Bando on the Run, Chagrin River Steelhead
Chagrin Falls, Ohio is old school, right down to the brick roads that wind though some of the more established parts of town. “There used to be more of them, all over the place” I’m told by the large, bearded, fly fishing bartender Mick, at Grove Hill Restaurant in the center of town. I’ve come to Chagrin Falls to spend a day on the river with Tim Bando, chef and restaurateur. We’re cut from the same cloth, and of course his head bartender is going to tag along too. This is Bando’s hometown and he’s invited me to here to spend a day on the Chagrin river fly casting for steelhead.
We’ve planned a trip with the Chagrin River Guide service head man, owner Dan Pribanic, a local with over 15 years of service to steelhead maniacs, smallmouth enthusiasts and trout fishermen alike. Dan covers a lot of ground serving his clients, guiding from Sandusky, Ohio, Pribanic’s home town on the shores of lake Erie about 40 miles west of Chagrin, all the way to the Pennsylvania line and beyond.
Fishing in Chagrin Falls is like fishing in your grandfather’s back yard, only the fish you catch are bigger and they run like a bullet at the end of your line. Large attractive homes, that look like they’ve been there for centuries, line the banks of the Chagrin river. Often times labs and goldens skirt the river’s edge greeting fly casters with a bark and a pant.
Steelhead come up from the deepest spots in lake Erie to spawn in Northeastern Ohio rivers in the spring. The “fresh fish”, those who have just entered the river, are sharp and brightly colored like silver torpedoes. Other fish, after a few weeks in the river, have a darker color and are often beat up from the constant movement in shallow water, swimming over rocks and rapids as they make their way to the spawning ground.
For Chef Bando, getting out on the river is his chance to relax and spend quiet time alone – hosting me changed that on this particular day. The water is cold on the Chagrin in April, the trees still brown and lonely. But then, walking through the woods from one stretch of river to the next, we came across a forest and it became clear that spring was just around the corner as we discovered the lush green and purple floor lined with an edible treasure: ramps. Bando was quick to grab a few from the roots for our “Hobo Skillet” lunch later on that day.
Fishing a nymph ( a small fly imitating caddis larva) below an indicator ( a small floating orb, acting as a float to keep the nymph floating in the river, off the bottom), the river’s flow does much of the work. As the current garbs the fly it floats rapidly down stream, the strike ( fish attacking the fly) often comes just as the line tightens and the nymph begins to swing across the current. With a dip of the orange float and a set of the hook, the river explodes into action. Fish on, silver slashes, tail walking steelhead fight for freedom and then, just in time, our guide Dan steps in with the net to secure the fish safely for a quick release.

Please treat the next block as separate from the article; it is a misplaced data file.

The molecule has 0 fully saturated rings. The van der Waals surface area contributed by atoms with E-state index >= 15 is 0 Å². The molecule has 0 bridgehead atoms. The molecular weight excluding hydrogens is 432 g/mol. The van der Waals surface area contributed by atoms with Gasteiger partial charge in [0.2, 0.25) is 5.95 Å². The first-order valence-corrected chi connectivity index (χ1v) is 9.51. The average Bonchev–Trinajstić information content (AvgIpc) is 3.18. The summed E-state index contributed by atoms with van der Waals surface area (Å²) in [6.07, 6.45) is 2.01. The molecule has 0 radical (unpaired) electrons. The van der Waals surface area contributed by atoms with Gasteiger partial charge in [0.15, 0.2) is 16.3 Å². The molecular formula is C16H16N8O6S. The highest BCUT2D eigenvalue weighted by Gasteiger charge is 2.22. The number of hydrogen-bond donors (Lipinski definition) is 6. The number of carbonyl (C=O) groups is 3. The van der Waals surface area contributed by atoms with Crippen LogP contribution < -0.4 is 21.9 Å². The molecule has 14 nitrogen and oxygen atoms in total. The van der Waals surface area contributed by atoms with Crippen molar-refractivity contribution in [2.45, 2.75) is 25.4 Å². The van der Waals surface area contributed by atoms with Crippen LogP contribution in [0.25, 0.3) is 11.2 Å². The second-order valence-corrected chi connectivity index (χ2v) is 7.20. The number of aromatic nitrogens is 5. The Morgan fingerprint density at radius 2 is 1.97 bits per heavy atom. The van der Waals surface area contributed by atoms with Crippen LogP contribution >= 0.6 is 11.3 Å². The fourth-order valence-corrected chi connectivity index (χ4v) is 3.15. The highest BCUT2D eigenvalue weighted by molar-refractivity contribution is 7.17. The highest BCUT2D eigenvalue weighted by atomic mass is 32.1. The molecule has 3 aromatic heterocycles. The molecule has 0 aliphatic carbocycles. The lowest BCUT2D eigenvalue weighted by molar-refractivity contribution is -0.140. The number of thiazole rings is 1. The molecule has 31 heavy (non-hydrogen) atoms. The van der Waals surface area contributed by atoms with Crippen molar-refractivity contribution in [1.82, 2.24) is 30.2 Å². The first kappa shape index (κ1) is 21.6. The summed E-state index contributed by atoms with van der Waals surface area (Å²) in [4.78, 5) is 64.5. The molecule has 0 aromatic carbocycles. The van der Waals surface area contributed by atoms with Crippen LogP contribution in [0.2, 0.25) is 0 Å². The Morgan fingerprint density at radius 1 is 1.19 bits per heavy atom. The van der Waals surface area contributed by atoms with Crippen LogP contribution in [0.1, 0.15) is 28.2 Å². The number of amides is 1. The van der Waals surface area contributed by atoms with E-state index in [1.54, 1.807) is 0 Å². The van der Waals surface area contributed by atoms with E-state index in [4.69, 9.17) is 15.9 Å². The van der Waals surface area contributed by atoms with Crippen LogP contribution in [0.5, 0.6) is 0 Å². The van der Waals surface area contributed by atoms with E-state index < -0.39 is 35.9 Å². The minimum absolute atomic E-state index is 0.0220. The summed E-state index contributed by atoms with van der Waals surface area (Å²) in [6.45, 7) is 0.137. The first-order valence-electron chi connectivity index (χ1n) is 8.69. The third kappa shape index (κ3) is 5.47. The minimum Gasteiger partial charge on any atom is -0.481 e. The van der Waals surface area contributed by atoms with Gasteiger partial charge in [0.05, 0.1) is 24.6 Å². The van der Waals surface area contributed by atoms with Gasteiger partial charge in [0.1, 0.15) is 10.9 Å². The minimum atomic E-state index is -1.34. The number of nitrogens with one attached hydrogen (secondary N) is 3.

When I first called Bando to discuss a walleye trip he laughed at the other end of the line.
In Northeastern Ohio, he responded I fish for steelhead, “walleye are in the lake but I like the action on the river”. He went on to explain that the steelhead run starts in late fall and they’re in the rivers all winter, but the best time to visit is in April and early May, that’s when the rivers are full of big fish moving to and from the spawning beds then heading back to the lake. While they don’t eat during the spawning run up river they are quick to hit anything that might be interfering with the spawning beds, especially the aggressive 3 and 4 year old males.
Our day on the river was an adventure, Mick the barman was quick to hook up early. Then Bando had a fish on, and another soon after that, all in knee deep water. Fish running up and down the river, pulling Tim from one bank to the other, over bushes and through the current until finally he landed a 28 inch fish, twenty yards down river.
At the end of the day, as we sparked our campfire at the river’s edge, Tim became more animated on the topic of food. He shared his culinary background including his time in small Cleveland kitchens with Michael Symon and his days as a corporate chef in Chicago under the great leader Richard Melman and then his time running The Meeting House kitchen across from my first restaurant in Amagansett NY. Today, Bando calls his own shots as the chef and owner at Grove Hill. He chose the make us Braised Lamb “Hobo Skillets” because he knew that doing the work at the end of the shift the night before would set up for an excellent, easy to prepare hot lunch on the side of the river. As he cooked his voice lifted and a smile came to his face. It’s clear that regardless of where he’s cooking this chef is happiest with cast iron and a hot fire.